[dns-operations] IP address encryption: pseudonymization

Paul Hoffman phoffman at proper.com
Mon Feb 26 15:48:03 UTC 2018

On 26 Feb 2018, at 3:34, Jim Hague wrote:

> On 25/02/2018 15:59, Paul Hoffman wrote:
>> If only it was that simple. As you can see from the thread on CFRG,
>> there are other methods that do not have the inherent limitations of
>> ipcrypt: instead, they have different ones.
>> The easiest one to describe is
>> truncate_to_32_bits(aes_128(message=padded_ipv4, 
>> key=128_bit_random)).
>> You cannot determine the key even with a huge number of known pairs.
>> However, you get collisions in the output. So, if you have 4 million
>> unique input addresses, about .1% of the output addresses will look 
>> like
>> one source of input when in fact they are two sources mixed together.
> Going for the above scheme while retaining the straightforward AES-128
> for IPv6 (as used in ipcipher) would mean that you can reverse the 
> IPv6
> pseudo-anonymisation given knowledge of the key, but you can't reverse
> IPv4.

That is true, but I believe it is irrelevant because only the system 
that is doing the anonymization should know the key. That is, an 
attacker cannot determine the key regardless of how many IPv6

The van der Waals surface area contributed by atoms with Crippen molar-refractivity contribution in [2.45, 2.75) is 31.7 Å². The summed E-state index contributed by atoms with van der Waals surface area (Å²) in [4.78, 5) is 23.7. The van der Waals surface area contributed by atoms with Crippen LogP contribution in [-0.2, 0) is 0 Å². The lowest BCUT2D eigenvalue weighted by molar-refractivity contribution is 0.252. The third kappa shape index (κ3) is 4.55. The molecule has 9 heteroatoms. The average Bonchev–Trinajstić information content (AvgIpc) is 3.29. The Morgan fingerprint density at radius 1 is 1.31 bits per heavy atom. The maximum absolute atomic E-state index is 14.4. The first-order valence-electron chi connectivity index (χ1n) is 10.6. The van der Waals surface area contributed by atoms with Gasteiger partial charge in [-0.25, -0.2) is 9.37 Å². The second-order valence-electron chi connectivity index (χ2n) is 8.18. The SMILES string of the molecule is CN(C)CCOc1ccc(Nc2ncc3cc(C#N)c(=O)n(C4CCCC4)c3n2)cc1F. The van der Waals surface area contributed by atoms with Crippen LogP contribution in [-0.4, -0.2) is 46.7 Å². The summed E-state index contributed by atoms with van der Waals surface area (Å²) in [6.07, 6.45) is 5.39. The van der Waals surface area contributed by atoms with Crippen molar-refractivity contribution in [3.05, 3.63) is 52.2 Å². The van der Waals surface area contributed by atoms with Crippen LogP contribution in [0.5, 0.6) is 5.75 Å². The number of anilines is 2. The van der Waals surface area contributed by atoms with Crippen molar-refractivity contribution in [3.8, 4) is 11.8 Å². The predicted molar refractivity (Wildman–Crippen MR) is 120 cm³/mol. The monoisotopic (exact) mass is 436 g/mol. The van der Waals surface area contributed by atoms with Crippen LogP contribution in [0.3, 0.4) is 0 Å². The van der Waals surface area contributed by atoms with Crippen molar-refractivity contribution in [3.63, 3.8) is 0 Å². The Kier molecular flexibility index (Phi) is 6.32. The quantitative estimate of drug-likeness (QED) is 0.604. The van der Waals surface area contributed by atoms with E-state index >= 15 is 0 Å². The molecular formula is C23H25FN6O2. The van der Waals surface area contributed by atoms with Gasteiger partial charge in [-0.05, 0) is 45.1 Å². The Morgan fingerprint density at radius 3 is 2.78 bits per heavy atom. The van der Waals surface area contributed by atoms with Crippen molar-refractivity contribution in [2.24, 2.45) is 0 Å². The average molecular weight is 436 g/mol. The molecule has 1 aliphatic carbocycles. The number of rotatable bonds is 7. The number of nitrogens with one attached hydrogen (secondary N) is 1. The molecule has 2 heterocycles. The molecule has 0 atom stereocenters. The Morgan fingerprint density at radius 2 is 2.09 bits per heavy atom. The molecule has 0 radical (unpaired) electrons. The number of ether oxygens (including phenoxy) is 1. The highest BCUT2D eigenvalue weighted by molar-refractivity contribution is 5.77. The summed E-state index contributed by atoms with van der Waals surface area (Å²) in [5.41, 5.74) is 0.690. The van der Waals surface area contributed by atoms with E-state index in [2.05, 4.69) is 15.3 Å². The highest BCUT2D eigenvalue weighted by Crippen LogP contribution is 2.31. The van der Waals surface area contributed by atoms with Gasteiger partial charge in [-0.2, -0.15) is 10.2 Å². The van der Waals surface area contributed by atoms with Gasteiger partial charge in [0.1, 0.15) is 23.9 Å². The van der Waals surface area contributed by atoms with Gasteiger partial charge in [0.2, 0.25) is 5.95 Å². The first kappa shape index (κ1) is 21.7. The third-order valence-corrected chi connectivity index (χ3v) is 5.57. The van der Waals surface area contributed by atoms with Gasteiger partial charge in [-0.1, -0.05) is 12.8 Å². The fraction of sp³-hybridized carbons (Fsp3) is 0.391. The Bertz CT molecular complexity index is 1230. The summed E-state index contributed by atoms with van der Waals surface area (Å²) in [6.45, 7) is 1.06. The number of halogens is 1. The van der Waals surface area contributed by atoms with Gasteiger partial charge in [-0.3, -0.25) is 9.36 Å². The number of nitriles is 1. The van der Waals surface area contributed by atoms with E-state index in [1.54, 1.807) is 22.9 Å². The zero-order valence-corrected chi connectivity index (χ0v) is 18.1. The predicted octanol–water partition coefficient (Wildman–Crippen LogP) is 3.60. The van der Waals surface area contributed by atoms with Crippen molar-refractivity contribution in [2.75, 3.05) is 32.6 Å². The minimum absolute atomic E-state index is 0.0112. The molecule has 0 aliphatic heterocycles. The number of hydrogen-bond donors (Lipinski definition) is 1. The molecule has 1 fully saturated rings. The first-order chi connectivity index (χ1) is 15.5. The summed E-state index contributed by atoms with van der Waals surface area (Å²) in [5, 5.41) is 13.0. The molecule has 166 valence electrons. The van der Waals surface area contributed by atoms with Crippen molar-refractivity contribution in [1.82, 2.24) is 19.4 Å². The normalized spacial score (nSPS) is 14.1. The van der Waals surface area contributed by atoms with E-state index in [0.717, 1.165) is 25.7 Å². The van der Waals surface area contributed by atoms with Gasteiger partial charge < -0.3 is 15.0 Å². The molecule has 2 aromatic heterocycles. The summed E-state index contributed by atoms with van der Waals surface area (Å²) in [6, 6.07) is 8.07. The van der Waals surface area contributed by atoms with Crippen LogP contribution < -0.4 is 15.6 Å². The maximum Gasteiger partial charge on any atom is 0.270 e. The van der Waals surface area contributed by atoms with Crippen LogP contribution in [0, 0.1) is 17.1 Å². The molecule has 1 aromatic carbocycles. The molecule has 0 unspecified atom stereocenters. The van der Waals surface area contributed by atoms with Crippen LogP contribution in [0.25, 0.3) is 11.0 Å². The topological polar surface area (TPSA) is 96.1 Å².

input/output pairs they know.

> This seems a little asymmetrical, and I imagine is the reason for
> the selection of ipcrypt in ipcipher. Or, in other words, how 
> desirable
> a property is reversibility when considering pseudo-anonymisation 
> schemes?

That is a good question. It would only apply to the system that is doing 
the anonymization: do they ever want to create the original data again?

> From an implementor's PoV, the above description would need some
> fleshing out - how exactly does one pad and truncate?

You can pad the IPv4 address by concatenating it to itself three more 
times, and you truncate by picking the first 32 bits.

> Does one pad with
> 0 values? Random values? Where is the padding inserted - more
> significant or less significant bytes? Similarly, which bytes are
> selected during truncation?

Padding with zeros causes problems in some uses, and padding with random 
values takes useless work. Truncation can be done anywhere.

> Not being a crypto specialist, I am more concerned as to whether any
> variations in the methods of padding and truncation would affect the
> security properties, and whether there are hidden traps awaiting the 
> naive.

There are some traps on padding that have been well-studied. By 
concatenating the input to itself, you don't introduce any new data to 
the message.

--Paul Hoffman

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